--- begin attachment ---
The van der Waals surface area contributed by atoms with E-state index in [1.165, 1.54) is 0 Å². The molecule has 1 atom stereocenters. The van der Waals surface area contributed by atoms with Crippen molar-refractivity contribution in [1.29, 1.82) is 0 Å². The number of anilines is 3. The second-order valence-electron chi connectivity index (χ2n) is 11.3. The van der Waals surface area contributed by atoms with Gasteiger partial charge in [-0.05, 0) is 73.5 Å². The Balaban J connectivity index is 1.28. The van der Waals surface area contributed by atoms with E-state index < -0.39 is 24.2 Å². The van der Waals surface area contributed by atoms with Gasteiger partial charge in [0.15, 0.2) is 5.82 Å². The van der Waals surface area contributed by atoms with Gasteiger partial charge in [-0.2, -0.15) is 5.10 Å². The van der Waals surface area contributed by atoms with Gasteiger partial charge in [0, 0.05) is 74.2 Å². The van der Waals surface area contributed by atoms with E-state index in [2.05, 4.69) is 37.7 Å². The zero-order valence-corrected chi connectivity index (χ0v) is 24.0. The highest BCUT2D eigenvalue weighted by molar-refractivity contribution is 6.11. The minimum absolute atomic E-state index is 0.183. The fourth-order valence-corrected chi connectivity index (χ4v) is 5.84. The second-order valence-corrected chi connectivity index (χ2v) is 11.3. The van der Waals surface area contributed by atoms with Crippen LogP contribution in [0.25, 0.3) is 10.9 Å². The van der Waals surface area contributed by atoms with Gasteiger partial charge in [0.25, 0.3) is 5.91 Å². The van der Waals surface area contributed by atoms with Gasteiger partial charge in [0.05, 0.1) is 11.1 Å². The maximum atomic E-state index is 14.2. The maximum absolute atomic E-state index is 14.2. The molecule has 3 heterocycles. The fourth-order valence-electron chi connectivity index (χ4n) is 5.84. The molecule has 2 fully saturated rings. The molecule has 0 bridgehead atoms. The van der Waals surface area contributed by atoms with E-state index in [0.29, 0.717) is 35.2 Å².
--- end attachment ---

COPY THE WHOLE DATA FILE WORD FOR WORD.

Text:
The van der Waals surface area contributed by atoms with E-state index in [1.165, 1.54) is 0 Å². The molecule has 1 atom stereocenters. The van der Waals surface area contributed by atoms with Crippen molar-refractivity contribution in [1.29, 1.82) is 0 Å². The number of anilines is 3. The second-order valence-electron chi connectivity index (χ2n) is 11.3. The van der Waals surface area contributed by atoms with Gasteiger partial charge in [-0.05, 0) is 73.5 Å². The Balaban J connectivity index is 1.28. The van der Waals surface area contributed by atoms with E-state index < -0.39 is 24.2 Å². The van der Waals surface area contributed by atoms with Gasteiger partial charge in [0.15, 0.2) is 5.82 Å². The van der Waals surface area contributed by atoms with Gasteiger partial charge in [-0.2, -0.15) is 5.10 Å². The van der Waals surface area contributed by atoms with Gasteiger partial charge in [0, 0.05) is 74.2 Å². The van der Waals surface area contributed by atoms with E-state index in [2.05, 4.69) is 37.7 Å². The zero-order valence-corrected chi connectivity index (χ0v) is 24.0. The highest BCUT2D eigenvalue weighted by molar-refractivity contribution is 6.11. The minimum absolute atomic E-state index is 0.183. The fourth-order valence-corrected chi connectivity index (χ4v) is 5.84. The second-order valence-corrected chi connectivity index (χ2v) is 11.3. The van der Waals surface area contributed by atoms with Crippen LogP contribution in [0.25, 0.3) is 10.9 Å². The van der Waals surface area contributed by atoms with Gasteiger partial charge in [0.25, 0.3) is 5.91 Å². The van der Waals surface area contributed by atoms with Gasteiger partial charge in [0.05, 0.1) is 11.1 Å². The maximum atomic E-state index is 14.2. The maximum absolute atomic E-state index is 14.2. The molecule has 3 heterocycles. The fourth-order valence-electron chi connectivity index (χ4n) is 5.84. The molecule has 2 fully saturated rings. The molecule has 0 bridgehead atoms. The van der Waals surface area contributed by atoms with E-state index in [0.29, 0.717) is 35.2 Å².